My bookshelf is too vast to explain (except that it holds a set of the Encyclopedia Britannica in memory of my dad who was the London editor in the ’60s and ’70s), but the messy teetering tower of books beside my bed is perhaps more illustrative of my tastes and inclinations. It is all current reading.
Some I haven’t read yet (the first Elena Ferrante, the new John Banville, a Ruth Rendell someone recommended called Simisola, the Lucia Berlin, a proof of an extraordinary collection of stories Scary Old Sex by Arlene Hyman that I my agent gave me and I have only just begun) but I WILL read them: I generally save new stuff up for my summer holidays otherwise–if I read while I’m writing–it’s too much of a distraction. There are several Raymond Chandlers: I started re-reading The Big Sleep at Christmas then just wanted to re-read all of them. Jane Smiley’s take on the Decameron (Ten Days in the Hills) I re-read last summer when I was reviewing her, it’s a lot of fun. Patricia Highsmith is the QUEEN of crime fiction and I read Deep Water driving down to Italy in December. Maupassant needs to be by my bed for complicated reasons of superstition and hero-worship: he is an absolutely remarkable humane writer, I want him there so some of it rubs off. Ditto Flaubert, who is further down the pile, ditto Tolstoy and Jane Gardam who would both be there except I have lent them out to friends: I have read all of them within the last year. Writers who understand human frailty and who forgive, who burrow inside what it’s like to be human. Reading them is the closest thing there is to magic in my life, now that childbirth is done with: sometimes I look forward so urgently to the day I can stop writing and JUST READ.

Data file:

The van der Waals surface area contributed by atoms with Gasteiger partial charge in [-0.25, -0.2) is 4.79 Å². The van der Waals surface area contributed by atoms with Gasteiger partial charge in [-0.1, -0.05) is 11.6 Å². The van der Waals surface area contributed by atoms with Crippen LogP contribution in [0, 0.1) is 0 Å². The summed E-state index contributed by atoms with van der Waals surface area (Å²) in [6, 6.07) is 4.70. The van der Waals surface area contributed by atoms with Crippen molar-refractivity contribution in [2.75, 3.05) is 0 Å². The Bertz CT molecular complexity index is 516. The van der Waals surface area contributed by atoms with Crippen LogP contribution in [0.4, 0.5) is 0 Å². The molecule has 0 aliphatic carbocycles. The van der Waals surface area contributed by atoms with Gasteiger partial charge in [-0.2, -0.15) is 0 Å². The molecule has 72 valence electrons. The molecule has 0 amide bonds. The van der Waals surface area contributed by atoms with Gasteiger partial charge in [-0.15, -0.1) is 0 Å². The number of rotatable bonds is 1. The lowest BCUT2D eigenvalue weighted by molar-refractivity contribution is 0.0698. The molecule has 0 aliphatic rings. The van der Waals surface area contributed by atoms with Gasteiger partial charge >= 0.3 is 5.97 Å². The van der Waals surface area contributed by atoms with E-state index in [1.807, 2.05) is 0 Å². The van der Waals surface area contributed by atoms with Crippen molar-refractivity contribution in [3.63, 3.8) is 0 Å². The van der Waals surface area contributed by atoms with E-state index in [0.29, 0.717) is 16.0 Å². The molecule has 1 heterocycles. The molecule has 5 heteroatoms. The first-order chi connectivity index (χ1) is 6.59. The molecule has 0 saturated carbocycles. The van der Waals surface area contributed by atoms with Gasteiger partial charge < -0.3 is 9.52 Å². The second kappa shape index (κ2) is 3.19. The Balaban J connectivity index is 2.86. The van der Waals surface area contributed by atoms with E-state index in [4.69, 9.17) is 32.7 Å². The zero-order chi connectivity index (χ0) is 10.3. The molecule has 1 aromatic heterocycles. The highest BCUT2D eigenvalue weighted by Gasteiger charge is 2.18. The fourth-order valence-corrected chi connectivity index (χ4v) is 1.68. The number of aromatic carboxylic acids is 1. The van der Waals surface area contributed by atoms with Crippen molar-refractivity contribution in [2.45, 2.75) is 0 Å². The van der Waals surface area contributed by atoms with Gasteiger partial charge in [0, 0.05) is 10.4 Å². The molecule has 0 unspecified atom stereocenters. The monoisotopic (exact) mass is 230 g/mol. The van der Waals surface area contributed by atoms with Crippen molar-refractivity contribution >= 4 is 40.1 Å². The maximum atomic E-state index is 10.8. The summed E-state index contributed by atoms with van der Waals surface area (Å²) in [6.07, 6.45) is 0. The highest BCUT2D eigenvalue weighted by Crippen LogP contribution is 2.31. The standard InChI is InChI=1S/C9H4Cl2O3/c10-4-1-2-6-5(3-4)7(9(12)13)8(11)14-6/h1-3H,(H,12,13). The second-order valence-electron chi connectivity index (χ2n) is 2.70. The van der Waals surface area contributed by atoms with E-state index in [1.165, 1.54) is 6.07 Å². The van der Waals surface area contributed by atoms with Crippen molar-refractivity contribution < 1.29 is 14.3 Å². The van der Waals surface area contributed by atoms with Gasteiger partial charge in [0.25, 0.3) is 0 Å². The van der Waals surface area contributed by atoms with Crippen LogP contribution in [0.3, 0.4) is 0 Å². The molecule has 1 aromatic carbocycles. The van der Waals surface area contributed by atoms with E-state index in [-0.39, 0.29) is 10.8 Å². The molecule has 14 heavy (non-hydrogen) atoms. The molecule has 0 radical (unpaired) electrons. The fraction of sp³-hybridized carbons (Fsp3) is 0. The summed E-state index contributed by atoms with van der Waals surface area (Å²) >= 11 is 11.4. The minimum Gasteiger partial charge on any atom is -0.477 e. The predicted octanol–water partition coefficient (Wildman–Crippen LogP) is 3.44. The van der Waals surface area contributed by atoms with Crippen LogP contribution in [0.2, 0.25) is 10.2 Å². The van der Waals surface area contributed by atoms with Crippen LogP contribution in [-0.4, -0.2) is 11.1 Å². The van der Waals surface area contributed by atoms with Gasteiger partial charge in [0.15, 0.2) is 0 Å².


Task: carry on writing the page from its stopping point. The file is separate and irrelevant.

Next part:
Is there a piece of writer’s advice that has stuck with you?
The best advice is to sit down and write and keep going till you get to the end. It’s my own advice to myself and the advice I give if asked by aspiring writers: it sounds ridiculously obvious but the biggest problem is procrastination. It is deciding that before you write you need to ‘do research’, or make a cup of coffee or something. You can do research, most writers have to do a bit but you should think of it as a luxury, something you can do after you have done some writing, not before. The only advice I got from an external source was not exactly advice but reading somewhere that Graham Greene wrote in the mornings, then edited in the evening after a drink, or I suppose even two drinks. I was encouraged by that as I was already quite naturally doing the same: editing your own work is easier with your defences down. Best done after one drink. Not advisable after three drinks, when your defences are down and a machete mysteriously appears in your non-drinking hand.
Do you have a favorite literary character?
My favourite literary character is Flaubert’s Emma Bovary. Or Updike’s Rabbit Angstrom. They’re both idiots who pine for the unattainable, but they’re both dreamers and lovers too, they reach out. It is the character that reaches out until he falls that gets me every time. The tug and anguish of rooting for a flawed human being, knowing they’ll mess up and die. Brilliant.
Christobel Kent was born in London and was educated at Cambridge. She has lived variously in Essex, London, and Italy. Her childhood included several years spent on a Thames sailing barge in Maldon, Essex, with her father, stepmother, three siblings, and four step-siblings. She now lives in both Cambridge and Florence with her husband and five children.